Apr 2006
    Location
    Anchorage Alaska
    Posts
    4,841

    Default been wrong before....

    ...but I think that Big Jim was referring to the cook inlet closer up to Anchorage.

    The tide sure rips out of deep creek, and the seas can get confused with it - but the tidal rips he is referring to are what you see coming into turnagain and up the cook inlet headed up towards KGB.....

  12. #12
    Member JOAT's Avatar
    Join Date
    Aug 2007
    Location
    Soldotna, ALASKA since '78
    Posts
    3,720

    Default

    No "rips" down by Homer. They are up by the natural bottle neck in the Tyonek-Nikiski region. The water really stacks up on either side of this geography and a big tidal change will cause them.
    Winter is Coming...

    Go GeocacheAlaska!

  13. #13

    Default

    It's been a while, but I remember being further south than Tyonek/Nikiski. I'm thinking we we came out of Snug Harbor/Chisik Island and got into this. Didn't mean to go overboard (ha!) as in 3 years I had the pleasure of experiencing a "bad" rip 2 or 3 times; it's not always severe or crazy. LOTS of days it was very minor, just got to pay attention and be prepared.
    I will say that we launched the boat a few times and had dishes, tea kettle, drawers, etc. end up on the floor, and this was just motoring around trying to keep the bow in it (not often you see this on a fiberglass 34' gillnetter) but again, those times were few & far apart.

    I've also seen the most calm days out there ever, and gorgeous sunrises/sets.
    Jim
    Last edited by Big Jim; 01-28-2010 at 08:07. Reason: added info

  14. #14
    Member chico99645's Avatar
    Join Date
    Jun 2008
    Location
    Palmer
    Posts
    1,481

    Default

    Quote Originally Posted by JOAT View Post
    No "rips" down by Homer. They are up by the natural bottle neck in the Tyonek-Nikiski region. The water really stacks up on either side of this geography and a big tidal change will cause them.

    It rips like crazy at Pogi Pt and Flat Island. Ive seen standing walls of water at Pogi that would make a class 5 rapids seem tame.

  15. #15
    Moderator LuJon's Avatar
    Join Date
    Mar 2007
    Location
    Palmer, AK
    Posts
    11,415

    Default

    There isn't anything out there that I would use to cross the inlet, especially when there is a launch on the other side at Berma landing (Little Su). Why risk it, especially in a small craft?

  16. #16
    Member
    Join Date
    Nov 2014
    Location
    RockIslandLodge.com Cook Inlet, Alaska
    Posts
    4

    Default

    Quote Originally Posted by Big Jim View Post
    If you're limited to a open type skiff (cold); I'd go for a 20' Klamath/Bayrunner with twins; lots of guys got started in the early days of charter fishing the inlet with these.
    Agree with Big Jim, but there is no problem with an open skiff, just dress for the weather. The most efficient boat for cruising, hauling moose, or gear is an open aluminum fishing skiff with an extra high freeboard. Standard set net skiffs are too low to cross the inlet. Going through the rip tides would swamp them. I have a 24 foot with twin Honda 50 outboards with separate fuel tanks and separate fuel filters. I can go from the island to Kenai in 30 minutes on a flat day, but 2-3 hours loaded or with wind. I don't go out in a wind over 10 knots. Never. You must even wait a day after a high wind for the seas to calm down. Don't try crossing in a rubber raft. People do it, but they tend to run out of gas or take three times as long as expected. It is not a fun trip unless you have perfect weather but you can't count on that, this is Alaska!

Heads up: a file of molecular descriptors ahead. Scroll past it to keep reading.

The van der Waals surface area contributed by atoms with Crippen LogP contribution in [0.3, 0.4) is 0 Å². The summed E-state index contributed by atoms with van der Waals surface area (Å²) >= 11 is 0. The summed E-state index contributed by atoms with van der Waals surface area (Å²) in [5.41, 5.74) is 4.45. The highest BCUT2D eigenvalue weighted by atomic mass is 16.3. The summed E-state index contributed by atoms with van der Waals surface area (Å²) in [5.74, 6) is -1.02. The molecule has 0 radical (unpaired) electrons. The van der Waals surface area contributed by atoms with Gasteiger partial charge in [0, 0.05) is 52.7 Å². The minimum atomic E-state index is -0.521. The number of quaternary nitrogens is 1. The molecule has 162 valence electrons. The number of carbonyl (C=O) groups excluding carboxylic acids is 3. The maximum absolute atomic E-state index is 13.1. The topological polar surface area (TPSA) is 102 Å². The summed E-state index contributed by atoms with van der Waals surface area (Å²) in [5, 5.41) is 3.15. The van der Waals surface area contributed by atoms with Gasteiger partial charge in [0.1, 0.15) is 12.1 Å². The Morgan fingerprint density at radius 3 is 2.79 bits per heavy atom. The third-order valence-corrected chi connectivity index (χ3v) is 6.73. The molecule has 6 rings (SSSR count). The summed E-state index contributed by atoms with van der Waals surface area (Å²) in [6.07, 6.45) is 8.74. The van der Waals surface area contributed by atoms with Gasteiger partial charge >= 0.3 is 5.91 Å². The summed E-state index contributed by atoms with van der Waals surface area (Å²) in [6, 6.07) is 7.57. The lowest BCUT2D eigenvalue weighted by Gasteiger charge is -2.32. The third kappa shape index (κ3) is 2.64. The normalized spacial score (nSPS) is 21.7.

17. #17
    Member hoose35's Avatar
    Join Date
    Jul 2008
    Location
    Soldotna, Alaska, United States
    Posts
    2,891

    Default

    Quote Originally Posted by RockIslandLodge View Post
    Agree with Big Jim, but there is no problem with an open skiff, just dress for the weather. The most efficient boat for cruising, hauling moose, or gear is an open aluminum fishing skiff with an extra high freeboard. Standard set net skiffs are too low to cross the inlet. Going through the rip tides would swamp them. I have a 24 foot with twin Honda 50 outboards with separate fuel tanks and separate fuel filters. I can go from the island to Kenai in 30 minutes on a flat day, but 2-3 hours loaded or with wind. I don't go out in a wind over 10 knots. Never. You must even wait a day after a high wind for the seas to calm down. Don't try crossing in a rubber raft. People do it, but they tend to run out of gas or take three times as long as expected. It is not a fun trip unless you have perfect weather but you can't count on that, this is Alaska!
    Interesting about the setnet skiffs being too low and swamping in the tide rips. How many times you been to Kalgin?
    Responsible Conservation > Political Allocation

  18. #18

    Default

    Well after more time spent on the water, definitely agree with what was said about the rip at Pogi.
    I took a couple trips across the inlet from deep creek to crescent river for razor clams and which is an absolute blast! The first trip was end of May and crazy perfect, flat glass calm from launch or grounding, thru the tide, and also the return. No rip to speak of on a fairly large tide swing.
    2nd trip was not nearly as nice. Rain, wind to 15, cold. Not bad conditions in most other places but made for "interesting" crossings both ways.
    Crossing the bar at the green can is where it was expectedly fun; big rolling ground swells in which we dropped in the trough enough to have water above the roof 2-4'. Any more wind in conjunction with a bucking tide would've been downright scary. Sobering when you're surfing down fairly steep but not breaking waves and climbing up the backs of others. Throttle jockey the whole time.
    As for skiffs goin across; set netters have done it for years, without electronics but with local knowledge. I'd be willing to bet that more mishaps have occurred by inexperienced boaters with way more capable boats compared to the locals goin in small boats.
    I used to gillnet with a friend that started out set netting Chisik island/snug in the early 80's. They would do salmon when the run was on then longline halibut or even gillnet herring in the shoulder seasons, all by hand out of that 23' flat bottom skiff with twin 40 2-strokes, and often deliver to Kenai and although they had some crappy crossings, they knew the tides and weather.
    When I take my boat across, my inflatable zodiac goes on the roof, full fuel, and make sure more than one person knows when you're going and expected to come back and constantly check the marine weather.
    Anyway, be prepared and have fun, it's a beautiful trip and different country!
    Check out Quickwater Adventure water taxi/transport services: https://www.facebook.com/pages/Quick...37553606260978

Bookmarks

Posting Permissions

  • You may not post new threads
  • You may not post replies
  • You may not post attachments
  • You may not edit your posts
  •